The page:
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A professor once told a class I was in that there is a fixed amount of bits one can process at one time. I've always thought of it as our brains processor speed. This was in a HCI class.

He also described that kids media( books/tv ) will tend to use few color variations because this will be less taxing on their visual processing.

I want to learn more about how the brain processes color or more specifically how that many variations of color in a picture/scene is more taxing on the brain.

Is their some principle or something I can research in order to learn more about this? I'm looking for some field of psychology/cognitive science or even a paper that I can read or do more research in.

I feel this relates to UI because we don't want to force the user to process more visual information( many colors ) then needed. I also, feel this could be applied to game design which is a field I'm interested in. For instance, my theory is that more realistic graphics is a waste of time since it's taking away processing of the brain that could be used enjoying/processing gameplay.

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It is more that the media items referred to use higher contrast and clearer edges which implies less shading than simply fewer colors, as that would even apply to gray-scale. –  Dan D. Aug 11 '12 at 9:40
    
It's probably worth looking at how artificial (AI) vision systems handle colour - though how machines do it isn't necessarily how we do it. Since we live in a world of coloured objects, for adults these just represent a normal background level of cognitive load (being in an entirely black and white environment would be the anomaly situation) –  PhillipW Aug 11 '12 at 10:26
    
"... we don't want to force the user to process more visual information (many colors)" -- that doesn't seem to be the case, at least to me. More colors do not necessarily translate to increased processing, rather better contrast between different contenders for user-attention. PS: It may be possible to try asking this Q. on cogsciSE as well. –  Kris Aug 11 '12 at 13:45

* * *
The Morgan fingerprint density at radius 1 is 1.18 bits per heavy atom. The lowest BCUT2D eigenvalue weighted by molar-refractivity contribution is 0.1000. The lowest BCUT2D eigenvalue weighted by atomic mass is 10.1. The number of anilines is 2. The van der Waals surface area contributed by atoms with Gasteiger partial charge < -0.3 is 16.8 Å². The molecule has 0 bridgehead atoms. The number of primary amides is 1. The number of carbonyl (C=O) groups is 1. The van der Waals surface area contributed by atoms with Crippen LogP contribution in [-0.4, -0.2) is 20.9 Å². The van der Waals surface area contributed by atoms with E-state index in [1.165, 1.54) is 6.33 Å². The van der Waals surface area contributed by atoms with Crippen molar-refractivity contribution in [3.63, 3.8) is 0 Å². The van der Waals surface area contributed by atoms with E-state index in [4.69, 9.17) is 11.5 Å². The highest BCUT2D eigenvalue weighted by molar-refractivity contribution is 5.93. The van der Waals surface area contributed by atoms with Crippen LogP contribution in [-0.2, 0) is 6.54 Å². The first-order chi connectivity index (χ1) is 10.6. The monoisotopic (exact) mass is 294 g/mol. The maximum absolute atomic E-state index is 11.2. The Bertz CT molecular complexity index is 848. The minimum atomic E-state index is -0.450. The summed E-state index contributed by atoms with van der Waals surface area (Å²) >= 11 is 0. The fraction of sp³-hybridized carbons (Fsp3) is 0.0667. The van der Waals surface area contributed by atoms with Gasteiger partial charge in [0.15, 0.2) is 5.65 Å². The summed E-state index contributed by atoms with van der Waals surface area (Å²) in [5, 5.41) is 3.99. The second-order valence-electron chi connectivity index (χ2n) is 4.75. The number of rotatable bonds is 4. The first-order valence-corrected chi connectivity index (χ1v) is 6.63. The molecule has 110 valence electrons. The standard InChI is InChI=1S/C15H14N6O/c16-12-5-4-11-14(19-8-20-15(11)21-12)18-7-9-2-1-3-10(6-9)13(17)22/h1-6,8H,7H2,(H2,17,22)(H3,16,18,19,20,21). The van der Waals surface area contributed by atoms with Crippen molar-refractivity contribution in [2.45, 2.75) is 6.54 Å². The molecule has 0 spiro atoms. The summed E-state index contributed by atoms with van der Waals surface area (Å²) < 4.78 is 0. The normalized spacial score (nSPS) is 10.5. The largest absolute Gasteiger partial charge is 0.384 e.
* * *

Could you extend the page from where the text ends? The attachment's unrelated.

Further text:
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Colors for the Sake of Color

I wouldn’t be surprised there’re fMRI studies showing more brain processing when people look at more colorful scenes, but that doesn’t mean it’s bad. I don’t think there is a simple direct relation between number of colors on the screen and cognitive stress, let alone a threshold number of colors you want on the screen. Photographs and photo-realistic images, for example, may have a huge number of different RGB values spanning the visual spectrum, but I don’t think they make web pages “harder” to process. Indeed, sometimes you need 24-bit full-color photos to make the details easily recognizable.

As long as the things that users need to see contrast well with their surroundings (e.g., words versus their background), I don’t believe the colors on the screen impact user performance much. I remember back when color monitors were new that there were some studies (I’m afraid I lost the cites) comparing color versus monochrome monitors, and they generally found no difference on things like task productivity (granted these early monitors could only show a few colors at a time, so maybe it wasn’t a real test of what you’re asking about).